So in response to a furnished description of who sold what to Saddam Hussein, with hard numbers, with a link to a source which references the widely accepted SIPRI report database with detailed descriptions of exactly what Iraq bought and from whom, I get “Saint Ronnie sold a bunch of stuff”. (which you’ll find well detailed in our 1% share- looking into which finds was mostly in the form of some helicopters we sold which we refused to ship the full military version, Saddam had to have an Italian company furnish the missing equipment on them)

This is an inherent problem with so many arguing the anti-war position. Most people are not willing to reduce their foreign policy knowledge to the level required to share the talking points. But hey if you think partisan hatred passes for compassion for humanity’s suffering, go right ahead- just don’t think it’s going to help those who you pretend to care about.


Dave Sparling September 1, 2010 at 11:53 pm

I do believe there is no argument that at a time Saddam was in good favor of the American government. This is not unusual as we have many past and present dictators as friends. I see no need in a detailed who sold what list, I will just forever not buy Tony Blair’s sob story of how killing all those innocent Iraqi civilians and UN soldiers was worth it to rid the world of a Dictator that fell out of favor of western leaders.


kenloc September 2, 2010 at 10:51 am

How many other countries have leaders that are as bad or worse than Saddam? When are we invading Korea and Iran?Should the U.S invade country after country because their leaders are oppressive and they are arming themselves.We are going to be real busy this century if that’s the case.Why Iraq and not Iran or North Korea? Risk vs. reward I think.The easier country to defeat with the biggest rewards we could reap afterward.There are many countries with terrible leaders in this world who do horrible things to their people.TheUS does’t get involved because there is nothing in it for them.The propaganda machine to start this war was almost laughable. They have WMD’s.Iraq is in no way affiliated with Al Qaeda.Nothing to do with eachother.Oh,they don’t have WMD’s but now we have to fight Al Qaeda in Iraq(huh?)there or we will be fighting them here.We have to fight the insurgents,a.k.a. people who used to have normal lives before we bombed the crap out of them.Mission Accomplished? What exactly was accomplished other than too many people dead and a transfer of wealth and power?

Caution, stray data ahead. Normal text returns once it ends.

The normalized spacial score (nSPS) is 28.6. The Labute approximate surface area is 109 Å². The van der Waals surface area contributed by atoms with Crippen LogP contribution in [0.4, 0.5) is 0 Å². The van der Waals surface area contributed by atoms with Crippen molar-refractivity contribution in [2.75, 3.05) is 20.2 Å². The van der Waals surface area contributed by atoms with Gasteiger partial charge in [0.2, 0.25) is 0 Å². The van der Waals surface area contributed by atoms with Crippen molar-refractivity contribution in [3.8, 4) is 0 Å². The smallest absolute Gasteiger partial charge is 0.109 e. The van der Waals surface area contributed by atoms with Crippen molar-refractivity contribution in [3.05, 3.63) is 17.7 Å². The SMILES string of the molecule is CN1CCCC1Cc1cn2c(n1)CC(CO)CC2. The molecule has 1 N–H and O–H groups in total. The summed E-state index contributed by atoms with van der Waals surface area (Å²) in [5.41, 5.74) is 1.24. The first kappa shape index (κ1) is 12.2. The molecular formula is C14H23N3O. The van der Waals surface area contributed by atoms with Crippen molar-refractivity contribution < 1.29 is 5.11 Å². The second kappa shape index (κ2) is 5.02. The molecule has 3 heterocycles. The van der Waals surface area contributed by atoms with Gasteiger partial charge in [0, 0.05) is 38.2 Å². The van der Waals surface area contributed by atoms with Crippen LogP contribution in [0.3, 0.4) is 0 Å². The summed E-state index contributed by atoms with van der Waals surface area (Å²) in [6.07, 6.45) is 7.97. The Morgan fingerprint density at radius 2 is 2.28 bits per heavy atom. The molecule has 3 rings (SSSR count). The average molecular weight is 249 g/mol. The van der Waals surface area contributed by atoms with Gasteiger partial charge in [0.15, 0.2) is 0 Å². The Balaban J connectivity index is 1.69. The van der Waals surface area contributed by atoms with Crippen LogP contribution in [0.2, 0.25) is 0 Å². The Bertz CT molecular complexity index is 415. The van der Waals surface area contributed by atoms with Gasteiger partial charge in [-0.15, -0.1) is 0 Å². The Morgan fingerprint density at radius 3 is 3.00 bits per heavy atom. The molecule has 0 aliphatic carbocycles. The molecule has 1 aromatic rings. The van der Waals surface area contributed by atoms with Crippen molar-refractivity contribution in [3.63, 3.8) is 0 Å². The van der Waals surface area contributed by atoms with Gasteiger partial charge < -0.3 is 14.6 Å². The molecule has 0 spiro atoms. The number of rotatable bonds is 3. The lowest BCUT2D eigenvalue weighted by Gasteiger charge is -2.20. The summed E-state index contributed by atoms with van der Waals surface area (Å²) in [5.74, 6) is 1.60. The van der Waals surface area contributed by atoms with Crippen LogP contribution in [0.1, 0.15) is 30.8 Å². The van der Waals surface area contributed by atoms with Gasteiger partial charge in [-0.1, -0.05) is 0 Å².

Dave Sparling September 2, 2010 at 6:46 pm

I guess our government, like our people, claims the right to choose friends. Baby Doc in Haiti, Batista in Cuba, the Shah in Iran. Our guys never seemed to have the problems the people in those countries had with those guys. Something tells me MONEY just might be the key.


Leffdy September 1, 2010 at 3:31 pm

Geez! You peace people are certainly fair-weather friends! You elect the only candidate – let me repeat this – you elected the only candidate who had a chance to win AND was against the Iraqi war FROM THE GET-GO. He wins, goes to Washington, has to stare down the generals and admirals – not an easy task at all, has to fence with the tea party types, has to counter the right’s onslaught – withdraws by far most of the 180,000 American boys and girls who were over there – ON TIME, mind you. He pulled them out according to WHAT HE SAID HE WOULD DO. And now? You all wouldn’t be seen withing 2 miles of the dude. You are fair weather friends. He never said he was a progressive, he never said he wouldn’t go into Afghanistan. Remember John McCain? He wanted to bomb Iran, he wanted to win in Iraq if it took one hundred years. Hey leftists and peace protesters – go look in the mirror and see if you see any hypocrisy?


Ernie McCray September 1, 2010 at 6:14 pm